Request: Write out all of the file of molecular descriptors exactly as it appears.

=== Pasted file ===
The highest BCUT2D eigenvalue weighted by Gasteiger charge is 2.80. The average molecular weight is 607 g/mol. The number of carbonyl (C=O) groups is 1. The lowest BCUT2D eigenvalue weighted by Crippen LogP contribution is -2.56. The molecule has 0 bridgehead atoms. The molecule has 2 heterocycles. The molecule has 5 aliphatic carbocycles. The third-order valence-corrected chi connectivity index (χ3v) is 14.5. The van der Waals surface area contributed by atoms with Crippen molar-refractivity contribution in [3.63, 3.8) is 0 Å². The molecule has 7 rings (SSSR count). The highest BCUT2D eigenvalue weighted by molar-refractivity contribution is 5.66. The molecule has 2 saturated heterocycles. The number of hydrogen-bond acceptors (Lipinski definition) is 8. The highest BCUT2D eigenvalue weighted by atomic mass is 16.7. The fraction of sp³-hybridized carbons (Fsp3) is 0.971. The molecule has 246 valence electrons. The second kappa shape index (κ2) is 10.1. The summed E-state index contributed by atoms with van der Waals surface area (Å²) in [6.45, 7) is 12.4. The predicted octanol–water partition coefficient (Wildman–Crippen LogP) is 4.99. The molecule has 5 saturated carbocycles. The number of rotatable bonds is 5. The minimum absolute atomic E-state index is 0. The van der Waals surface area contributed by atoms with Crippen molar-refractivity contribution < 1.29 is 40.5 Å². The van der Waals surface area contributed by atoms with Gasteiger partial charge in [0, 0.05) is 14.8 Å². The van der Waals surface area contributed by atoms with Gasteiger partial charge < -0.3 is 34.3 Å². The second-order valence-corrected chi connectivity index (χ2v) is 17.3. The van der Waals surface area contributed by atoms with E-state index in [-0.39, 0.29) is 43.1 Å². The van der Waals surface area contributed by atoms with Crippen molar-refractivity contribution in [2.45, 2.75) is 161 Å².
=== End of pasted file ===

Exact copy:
The highest BCUT2D eigenvalue weighted by Gasteiger charge is 2.80. The average molecular weight is 607 g/mol. The number of carbonyl (C=O) groups is 1. The lowest BCUT2D eigenvalue weighted by Crippen LogP contribution is -2.56. The molecule has 0 bridgehead atoms. The molecule has 2 heterocycles. The molecule has 5 aliphatic carbocycles. The third-order valence-corrected chi connectivity index (χ3v) is 14.5. The van der Waals surface area contributed by atoms with Crippen molar-refractivity contribution in [3.63, 3.8) is 0 Å². The molecule has 7 rings (SSSR count). The highest BCUT2D eigenvalue weighted by molar-refractivity contribution is 5.66. The molecule has 2 saturated heterocycles. The number of hydrogen-bond acceptors (Lipinski definition) is 8. The highest BCUT2D eigenvalue weighted by atomic mass is 16.7. The fraction of sp³-hybridized carbons (Fsp3) is 0.971. The molecule has 246 valence electrons. The second kappa shape index (κ2) is 10.1. The summed E-state index contributed by atoms with van der Waals surface area (Å²) in [6.45, 7) is 12.4. The predicted octanol–water partition coefficient (Wildman–Crippen LogP) is 4.99. The molecule has 5 saturated carbocycles. The number of rotatable bonds is 5. The minimum absolute atomic E-state index is 0. The van der Waals surface area contributed by atoms with Crippen molar-refractivity contribution < 1.29 is 40.5 Å². The van der Waals surface area contributed by atoms with Gasteiger partial charge in [0, 0.05) is 14.8 Å². The van der Waals surface area contributed by atoms with Gasteiger partial charge < -0.3 is 34.3 Å². The second-order valence-corrected chi connectivity index (χ2v) is 17.3. The van der Waals surface area contributed by atoms with E-state index in [-0.39, 0.29) is 43.1 Å². The van der Waals surface area contributed by atoms with Crippen molar-refractivity contribution in [2.45, 2.75) is 161 Å².